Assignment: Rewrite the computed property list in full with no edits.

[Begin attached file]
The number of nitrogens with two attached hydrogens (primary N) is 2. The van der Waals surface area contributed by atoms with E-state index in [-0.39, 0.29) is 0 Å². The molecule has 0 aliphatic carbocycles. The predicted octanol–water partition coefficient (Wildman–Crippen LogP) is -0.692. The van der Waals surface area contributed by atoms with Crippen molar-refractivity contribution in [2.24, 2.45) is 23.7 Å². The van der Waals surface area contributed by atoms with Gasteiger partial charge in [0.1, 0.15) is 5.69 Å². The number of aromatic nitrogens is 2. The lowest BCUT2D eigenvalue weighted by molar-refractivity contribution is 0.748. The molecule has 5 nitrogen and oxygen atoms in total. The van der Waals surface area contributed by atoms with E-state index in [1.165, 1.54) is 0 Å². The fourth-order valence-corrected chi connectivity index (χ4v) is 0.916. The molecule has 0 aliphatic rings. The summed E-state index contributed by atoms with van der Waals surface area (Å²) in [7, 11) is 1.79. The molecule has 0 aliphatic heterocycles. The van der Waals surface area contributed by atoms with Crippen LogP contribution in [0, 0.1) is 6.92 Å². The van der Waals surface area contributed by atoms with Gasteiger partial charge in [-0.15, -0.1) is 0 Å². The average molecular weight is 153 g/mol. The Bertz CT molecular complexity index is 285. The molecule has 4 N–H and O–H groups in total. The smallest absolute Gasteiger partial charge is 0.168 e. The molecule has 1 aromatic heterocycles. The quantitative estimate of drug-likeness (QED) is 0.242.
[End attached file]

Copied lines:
The number of nitrogens with two attached hydrogens (primary N) is 2. The van der Waals surface area contributed by atoms with E-state index in [-0.39, 0.29) is 0 Å². The molecule has 0 aliphatic carbocycles. The predicted octanol–water partition coefficient (Wildman–Crippen LogP) is -0.692. The van der Waals surface area contributed by atoms with Crippen molar-refractivity contribution in [2.24, 2.45) is 23.7 Å². The van der Waals surface area contributed by atoms with Gasteiger partial charge in [0.1, 0.15) is 5.69 Å². The number of aromatic nitrogens is 2. The lowest BCUT2D eigenvalue weighted by molar-refractivity contribution is 0.748. The molecule has 5 nitrogen and oxygen atoms in total. The van der Waals surface area contributed by atoms with E-state index in [1.165, 1.54) is 0 Å². The fourth-order valence-corrected chi connectivity index (χ4v) is 0.916. The molecule has 0 aliphatic rings. The summed E-state index contributed by atoms with van der Waals surface area (Å²) in [7, 11) is 1.79. The molecule has 0 aliphatic heterocycles. The van der Waals surface area contributed by atoms with Crippen LogP contribution in [0, 0.1) is 6.92 Å². The van der Waals surface area contributed by atoms with Gasteiger partial charge in [-0.15, -0.1) is 0 Å². The average molecular weight is 153 g/mol. The Bertz CT molecular complexity index is 285. The molecule has 4 N–H and O–H groups in total. The smallest absolute Gasteiger partial charge is 0.168 e. The molecule has 1 aromatic heterocycles. The quantitative estimate of drug-likeness (QED) is 0.242.